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The Efficacy of the "Snoezelen" in the management of children with mental retardation who exhibit maladaptive behaviors

Dr. Michele Shapiro - Former head of the Snoezelen Field, Beit Issie Shapiro
Prof. Shula Parush - School of Occupational Therapy, The Hebrew University of Jerusalem
Prof. Manfred Green - School of Public Health, University of Haifa
Dr. Dana Roth - Head of the Research and Evaluation Dept., Beit Issie Shapiro


Michele Shapiro, Shula Parush, Manfred Green, Dana Roth (1997). The Efficacy of the “Snoezelen“ in the management of children who exhibit maladaptive behaviors. The British Journal of Developmental Disabilities, 63(2), July 1997.  P.25-40


This is an Accepted Manuscript of an article published by Taylor & Francis in The British Journal of Development Disabilities on 02 Feb 2014, available online:


About the article

Findings indicate that the Snoezelen has a positive short–term effect on children with mental retardation. This can be seen by the reduction of maladaptive behaviors and the increase in adaptive behaviors that were seen in the Snoezelen during treatment as opposed to the playroom. This is also evident from the changes seen in the heart rate. During Snoezelen treatment the heart rate of the children was balanced: passive children showed increased heart rate while hyperactive children showed reduced heart rate. This equilibrium was not seen in the playroom.    

The study is consistent with previous observations. Researchers in the field of mental retardation are accustomed to viewing maladaptive behaviors as behaviorally driven. Ayres suggested that these behaviors are sensory driven. A major assumption underlying this study was that the Snoezelen, being an adapted sensory environment, modified incoming sensory stimuli and possibly had some kind of impact on the nervous system. Many different kinds of maladapted behaviors that were noted in the playroom, like: hand flapping or head banging, were not seen in the Snoezelen treatment.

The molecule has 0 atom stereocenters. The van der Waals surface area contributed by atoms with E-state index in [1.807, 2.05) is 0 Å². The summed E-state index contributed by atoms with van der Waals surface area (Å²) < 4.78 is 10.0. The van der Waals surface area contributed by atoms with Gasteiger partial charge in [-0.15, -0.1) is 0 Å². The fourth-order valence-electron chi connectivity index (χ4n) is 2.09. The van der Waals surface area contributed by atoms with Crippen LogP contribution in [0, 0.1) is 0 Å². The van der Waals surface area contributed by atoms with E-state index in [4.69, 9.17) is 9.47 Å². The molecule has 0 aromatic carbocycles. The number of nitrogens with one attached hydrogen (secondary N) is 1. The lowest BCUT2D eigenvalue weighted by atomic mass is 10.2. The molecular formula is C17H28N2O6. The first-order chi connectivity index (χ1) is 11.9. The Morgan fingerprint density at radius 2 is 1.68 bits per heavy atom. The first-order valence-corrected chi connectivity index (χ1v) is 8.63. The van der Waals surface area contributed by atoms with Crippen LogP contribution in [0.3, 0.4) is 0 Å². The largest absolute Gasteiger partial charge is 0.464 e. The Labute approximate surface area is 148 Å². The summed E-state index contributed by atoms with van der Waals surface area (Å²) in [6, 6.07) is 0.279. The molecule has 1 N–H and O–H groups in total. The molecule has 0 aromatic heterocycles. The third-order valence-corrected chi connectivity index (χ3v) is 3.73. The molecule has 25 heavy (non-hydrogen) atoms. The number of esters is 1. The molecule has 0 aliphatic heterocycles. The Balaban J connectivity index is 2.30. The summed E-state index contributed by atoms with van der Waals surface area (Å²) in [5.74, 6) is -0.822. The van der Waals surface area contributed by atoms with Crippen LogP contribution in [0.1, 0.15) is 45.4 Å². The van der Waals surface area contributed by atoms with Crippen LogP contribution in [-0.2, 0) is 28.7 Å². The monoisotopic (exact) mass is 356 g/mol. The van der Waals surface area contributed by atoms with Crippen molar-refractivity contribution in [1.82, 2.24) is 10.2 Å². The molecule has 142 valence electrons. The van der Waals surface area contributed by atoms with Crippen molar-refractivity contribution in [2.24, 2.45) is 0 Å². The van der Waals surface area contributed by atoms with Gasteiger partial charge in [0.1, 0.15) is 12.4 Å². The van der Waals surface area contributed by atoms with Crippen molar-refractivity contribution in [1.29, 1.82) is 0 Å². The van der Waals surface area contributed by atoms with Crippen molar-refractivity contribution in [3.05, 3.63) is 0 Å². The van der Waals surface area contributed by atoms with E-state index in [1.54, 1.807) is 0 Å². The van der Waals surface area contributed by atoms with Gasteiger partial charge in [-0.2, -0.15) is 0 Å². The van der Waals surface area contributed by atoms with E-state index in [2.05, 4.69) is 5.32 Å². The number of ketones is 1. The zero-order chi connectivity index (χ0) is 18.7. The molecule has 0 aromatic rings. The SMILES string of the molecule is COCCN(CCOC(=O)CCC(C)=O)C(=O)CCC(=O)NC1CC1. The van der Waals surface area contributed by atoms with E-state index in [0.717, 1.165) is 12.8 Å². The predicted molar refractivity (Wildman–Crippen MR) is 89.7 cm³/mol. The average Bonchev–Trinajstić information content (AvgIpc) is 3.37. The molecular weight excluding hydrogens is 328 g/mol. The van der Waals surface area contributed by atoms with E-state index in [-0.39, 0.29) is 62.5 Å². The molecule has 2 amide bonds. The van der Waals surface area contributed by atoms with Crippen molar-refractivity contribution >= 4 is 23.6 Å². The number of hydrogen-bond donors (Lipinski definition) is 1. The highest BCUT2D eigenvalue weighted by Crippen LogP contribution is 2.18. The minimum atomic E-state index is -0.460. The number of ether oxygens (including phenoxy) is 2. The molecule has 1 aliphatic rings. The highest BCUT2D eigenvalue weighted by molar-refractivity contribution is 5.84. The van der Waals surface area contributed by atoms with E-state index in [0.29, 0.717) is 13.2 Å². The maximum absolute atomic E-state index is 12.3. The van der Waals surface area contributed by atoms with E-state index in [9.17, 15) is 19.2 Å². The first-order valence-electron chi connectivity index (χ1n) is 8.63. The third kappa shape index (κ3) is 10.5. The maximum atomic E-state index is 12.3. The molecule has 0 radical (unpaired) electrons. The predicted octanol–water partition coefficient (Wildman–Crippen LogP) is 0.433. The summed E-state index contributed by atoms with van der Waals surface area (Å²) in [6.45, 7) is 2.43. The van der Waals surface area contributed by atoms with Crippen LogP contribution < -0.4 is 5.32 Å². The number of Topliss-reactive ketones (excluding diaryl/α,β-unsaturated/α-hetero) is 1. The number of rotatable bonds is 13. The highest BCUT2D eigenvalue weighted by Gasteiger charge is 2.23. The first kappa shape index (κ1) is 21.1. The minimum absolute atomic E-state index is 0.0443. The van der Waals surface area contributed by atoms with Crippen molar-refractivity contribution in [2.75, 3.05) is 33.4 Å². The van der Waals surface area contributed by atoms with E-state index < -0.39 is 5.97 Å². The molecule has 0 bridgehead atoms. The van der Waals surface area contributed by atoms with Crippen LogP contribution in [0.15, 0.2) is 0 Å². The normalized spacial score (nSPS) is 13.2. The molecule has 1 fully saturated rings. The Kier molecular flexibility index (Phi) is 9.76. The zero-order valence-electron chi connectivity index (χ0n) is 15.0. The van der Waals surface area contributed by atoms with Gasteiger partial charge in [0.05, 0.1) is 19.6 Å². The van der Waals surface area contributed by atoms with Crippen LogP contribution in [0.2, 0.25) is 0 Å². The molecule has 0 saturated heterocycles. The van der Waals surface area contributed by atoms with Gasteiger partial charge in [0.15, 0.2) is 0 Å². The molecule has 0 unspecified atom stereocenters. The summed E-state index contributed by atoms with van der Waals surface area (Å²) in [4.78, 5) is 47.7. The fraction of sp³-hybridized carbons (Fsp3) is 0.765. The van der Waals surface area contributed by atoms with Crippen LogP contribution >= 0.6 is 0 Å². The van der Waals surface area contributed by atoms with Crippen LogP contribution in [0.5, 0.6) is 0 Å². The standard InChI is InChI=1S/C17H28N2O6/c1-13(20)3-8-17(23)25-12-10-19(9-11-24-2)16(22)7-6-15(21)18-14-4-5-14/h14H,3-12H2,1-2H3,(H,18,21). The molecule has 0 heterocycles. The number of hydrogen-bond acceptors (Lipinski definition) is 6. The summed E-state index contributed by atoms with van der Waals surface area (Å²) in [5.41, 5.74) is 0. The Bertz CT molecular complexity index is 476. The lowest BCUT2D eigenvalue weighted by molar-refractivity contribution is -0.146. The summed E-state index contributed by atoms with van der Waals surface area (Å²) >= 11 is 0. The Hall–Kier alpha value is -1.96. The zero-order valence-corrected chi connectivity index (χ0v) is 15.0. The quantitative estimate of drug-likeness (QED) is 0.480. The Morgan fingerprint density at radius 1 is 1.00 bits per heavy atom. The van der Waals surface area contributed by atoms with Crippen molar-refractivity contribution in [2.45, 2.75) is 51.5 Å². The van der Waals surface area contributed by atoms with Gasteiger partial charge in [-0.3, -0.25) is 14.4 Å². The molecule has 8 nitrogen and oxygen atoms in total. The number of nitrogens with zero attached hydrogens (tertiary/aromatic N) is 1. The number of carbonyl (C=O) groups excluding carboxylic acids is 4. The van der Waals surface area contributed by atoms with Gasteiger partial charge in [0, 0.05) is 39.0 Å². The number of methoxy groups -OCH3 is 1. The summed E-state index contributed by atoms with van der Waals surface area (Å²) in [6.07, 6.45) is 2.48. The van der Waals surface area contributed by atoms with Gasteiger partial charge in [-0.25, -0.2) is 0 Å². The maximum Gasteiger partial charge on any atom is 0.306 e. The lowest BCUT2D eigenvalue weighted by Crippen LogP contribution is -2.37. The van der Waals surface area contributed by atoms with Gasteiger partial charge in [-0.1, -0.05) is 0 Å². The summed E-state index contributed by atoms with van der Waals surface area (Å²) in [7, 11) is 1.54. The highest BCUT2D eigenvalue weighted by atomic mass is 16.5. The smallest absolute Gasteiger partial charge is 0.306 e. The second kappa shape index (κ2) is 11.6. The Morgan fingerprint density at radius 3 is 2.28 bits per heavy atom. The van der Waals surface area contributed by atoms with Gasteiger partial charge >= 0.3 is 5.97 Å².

Heart rate is one of the most common physiological measures of stress. Literature indicates the paradoxical or regulatory effect of certain stimuli. It is suggested that rocking for example can provide an increased level of stimulation for those individuals unable to process a sufficient amount of environmental stimuli or it can provide a general relaxing effect blocking out an over stimulating environment. Perhaps this explanation can be used for the increase and decrease seen in the children's heart rate in the Snoezelen. 

The findings of the present research have found that the Snoezelen is an effective therapeutic tool during treatment. It may also have implications for other populations who feel stress, like: autism, dementia and others.     


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Professional ArticlesA group of toddlers in Snoezelen
Professional ArticlesOn Emotional Therapy for Children with Intellectual Disabilities
  • Disabilities:

    Intellectual Developmental Disability

  • Topics:

    Multi-Sensory Environments
    Therapeutic Methods

  • Keywords:


  • Audience:

    General public, Professionals

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